Bill McKinney, a character actor best known for his role as the hillbilly villain who rapes Ned Beatty’s character in the movie “Deliverance” but who enjoyed a long career that lasted until this year, died Dec. 1 in Van Nuys, Calif., from esophageal cancer. He was 80.

In John Boorman’s 1972 film “Deliverance,” McKinney’s character (known only as Mountain Man) orders Beatty’s character to “squeal like a pig” before he violently sodomizes him; he became so identified with the role that McKinney registered Squeallikeapig.com for use as his personal website. The scene in the film was largely improvised, although different parties have taken credit over the years for the “squeal like a pig” line.

McKinney’s films included several directed by Clint Eastwood, including “The Outlaw Josey Wales,” “The Gauntlet,” “Every Which Way but Loose” and “Bronco Billy,” as well as “Junior Bonner” and “The Shootist” during the 1970s; “First Blood,” “Heart Like a Wheel” and “Against All Odds” in the ’80s; “Back to the Future Part III,” “City Slickers II: The Legend of Curly’s Gold” and “The Green Mile” in the ’90s; and 17 films since 2000, including “Looney Tunes: Back in Action,” the “2001 Maniac” remake and “Pride and Glory.”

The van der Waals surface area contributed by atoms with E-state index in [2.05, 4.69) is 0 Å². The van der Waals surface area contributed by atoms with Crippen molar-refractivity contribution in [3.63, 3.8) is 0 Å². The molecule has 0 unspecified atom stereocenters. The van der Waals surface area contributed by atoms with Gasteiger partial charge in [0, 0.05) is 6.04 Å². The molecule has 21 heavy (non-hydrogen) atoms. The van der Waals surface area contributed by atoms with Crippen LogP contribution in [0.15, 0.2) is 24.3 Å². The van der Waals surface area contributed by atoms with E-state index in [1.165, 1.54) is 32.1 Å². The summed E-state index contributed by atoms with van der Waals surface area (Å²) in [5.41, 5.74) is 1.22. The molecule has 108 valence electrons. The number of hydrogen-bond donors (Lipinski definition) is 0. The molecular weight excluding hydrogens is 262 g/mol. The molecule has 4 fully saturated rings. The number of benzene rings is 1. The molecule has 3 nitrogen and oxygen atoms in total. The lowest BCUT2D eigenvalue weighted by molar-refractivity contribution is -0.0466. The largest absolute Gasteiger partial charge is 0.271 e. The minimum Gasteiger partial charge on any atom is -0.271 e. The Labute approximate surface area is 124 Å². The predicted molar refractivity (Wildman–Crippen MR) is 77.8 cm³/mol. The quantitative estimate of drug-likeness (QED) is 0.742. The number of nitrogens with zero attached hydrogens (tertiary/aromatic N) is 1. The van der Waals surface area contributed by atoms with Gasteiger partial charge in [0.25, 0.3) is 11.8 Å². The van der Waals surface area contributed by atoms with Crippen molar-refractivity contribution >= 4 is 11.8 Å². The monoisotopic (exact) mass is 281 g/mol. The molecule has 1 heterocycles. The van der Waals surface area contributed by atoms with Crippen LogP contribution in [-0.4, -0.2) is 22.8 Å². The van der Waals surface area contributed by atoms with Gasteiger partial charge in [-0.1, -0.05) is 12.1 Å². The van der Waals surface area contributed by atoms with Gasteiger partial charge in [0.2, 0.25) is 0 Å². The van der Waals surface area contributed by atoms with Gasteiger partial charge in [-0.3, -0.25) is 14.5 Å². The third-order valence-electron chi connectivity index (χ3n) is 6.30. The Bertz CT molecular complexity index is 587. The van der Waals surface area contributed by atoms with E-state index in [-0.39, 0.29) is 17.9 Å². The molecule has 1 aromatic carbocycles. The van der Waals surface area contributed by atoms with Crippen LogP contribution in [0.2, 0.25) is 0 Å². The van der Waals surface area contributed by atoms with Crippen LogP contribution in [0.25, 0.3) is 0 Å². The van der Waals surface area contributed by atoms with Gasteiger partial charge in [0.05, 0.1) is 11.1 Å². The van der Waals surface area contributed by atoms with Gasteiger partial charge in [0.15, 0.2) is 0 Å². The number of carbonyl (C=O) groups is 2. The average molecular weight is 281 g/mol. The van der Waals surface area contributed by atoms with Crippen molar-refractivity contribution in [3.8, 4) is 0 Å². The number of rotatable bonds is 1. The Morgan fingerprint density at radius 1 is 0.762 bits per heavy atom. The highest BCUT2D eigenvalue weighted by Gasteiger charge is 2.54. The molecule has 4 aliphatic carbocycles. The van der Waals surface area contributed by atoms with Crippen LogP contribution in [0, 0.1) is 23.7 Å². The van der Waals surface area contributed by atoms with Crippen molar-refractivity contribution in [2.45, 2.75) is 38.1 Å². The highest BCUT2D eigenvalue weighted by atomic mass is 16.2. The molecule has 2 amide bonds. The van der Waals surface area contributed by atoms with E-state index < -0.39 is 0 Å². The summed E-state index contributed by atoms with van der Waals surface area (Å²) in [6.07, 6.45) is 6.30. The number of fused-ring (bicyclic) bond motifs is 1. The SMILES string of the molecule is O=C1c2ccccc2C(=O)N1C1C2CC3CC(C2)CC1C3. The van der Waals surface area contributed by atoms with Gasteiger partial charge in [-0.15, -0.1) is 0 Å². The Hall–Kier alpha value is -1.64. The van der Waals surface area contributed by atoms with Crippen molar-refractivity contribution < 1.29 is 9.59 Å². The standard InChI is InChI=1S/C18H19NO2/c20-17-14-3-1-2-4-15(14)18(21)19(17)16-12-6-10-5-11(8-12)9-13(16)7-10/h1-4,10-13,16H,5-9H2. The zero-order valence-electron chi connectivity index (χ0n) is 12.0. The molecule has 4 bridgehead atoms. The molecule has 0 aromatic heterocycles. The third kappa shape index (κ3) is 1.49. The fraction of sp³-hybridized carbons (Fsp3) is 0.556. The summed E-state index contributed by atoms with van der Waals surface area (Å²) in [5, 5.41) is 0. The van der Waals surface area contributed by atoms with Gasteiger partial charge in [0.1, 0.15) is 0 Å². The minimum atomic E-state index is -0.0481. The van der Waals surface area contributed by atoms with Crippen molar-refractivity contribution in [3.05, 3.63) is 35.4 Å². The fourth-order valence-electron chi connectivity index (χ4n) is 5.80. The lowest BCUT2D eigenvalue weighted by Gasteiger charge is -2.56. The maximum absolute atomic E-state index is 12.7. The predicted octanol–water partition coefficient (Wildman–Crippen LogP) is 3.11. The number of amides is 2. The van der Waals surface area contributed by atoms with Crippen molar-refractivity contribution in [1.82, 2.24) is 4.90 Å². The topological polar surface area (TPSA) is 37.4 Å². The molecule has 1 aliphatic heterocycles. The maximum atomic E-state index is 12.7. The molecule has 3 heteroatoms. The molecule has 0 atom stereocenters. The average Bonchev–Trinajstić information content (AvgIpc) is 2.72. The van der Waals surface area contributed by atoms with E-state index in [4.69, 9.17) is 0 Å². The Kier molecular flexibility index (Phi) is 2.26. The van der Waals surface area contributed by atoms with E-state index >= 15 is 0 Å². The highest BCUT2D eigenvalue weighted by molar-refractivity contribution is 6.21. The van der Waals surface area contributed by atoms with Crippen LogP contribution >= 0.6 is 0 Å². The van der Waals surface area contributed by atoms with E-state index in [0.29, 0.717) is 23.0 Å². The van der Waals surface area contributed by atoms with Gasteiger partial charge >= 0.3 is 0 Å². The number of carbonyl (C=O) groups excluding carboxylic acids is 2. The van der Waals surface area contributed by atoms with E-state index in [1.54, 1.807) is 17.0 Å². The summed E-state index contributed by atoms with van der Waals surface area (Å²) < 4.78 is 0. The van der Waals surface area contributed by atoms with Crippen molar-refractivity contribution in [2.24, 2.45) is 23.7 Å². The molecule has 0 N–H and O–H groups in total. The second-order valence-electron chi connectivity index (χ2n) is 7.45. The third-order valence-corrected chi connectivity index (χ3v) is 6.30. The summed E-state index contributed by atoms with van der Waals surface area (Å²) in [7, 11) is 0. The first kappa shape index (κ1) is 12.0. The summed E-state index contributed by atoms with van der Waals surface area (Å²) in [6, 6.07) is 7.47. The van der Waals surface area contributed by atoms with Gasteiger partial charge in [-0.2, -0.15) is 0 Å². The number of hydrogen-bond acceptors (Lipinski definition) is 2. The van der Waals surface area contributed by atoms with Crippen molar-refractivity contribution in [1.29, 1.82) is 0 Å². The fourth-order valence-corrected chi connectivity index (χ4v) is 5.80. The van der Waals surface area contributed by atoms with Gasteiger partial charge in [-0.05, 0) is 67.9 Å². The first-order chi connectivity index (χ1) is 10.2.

Most recently, he had appeared in James L. Brooks’ “How Do You Know” in 2010 and in “The Custom Mary” this year, and he shot a commercial for Doritos just two weeks before his death.

McKinney had a long career in television as well, with guest roles in “The Monkees,” “I Dream of Jeannie,” “Ironside,” “Mannix,” “Columbo” and “Baretta”; “The Fall Guy,” “The A-Team” and “Murder, She Wrote” and “Falcon Crest” in the 1980s; and “Baywatch,” “The Young Indiana Jones Chronicles” and “Walker, Texas Ranger” in the ’90s.

William Denison McKinney was born in Chattanooga, Tenn. He served in the Navy during the Korean War studied acting at the Pasadena Playhouse.

Survivors include a son.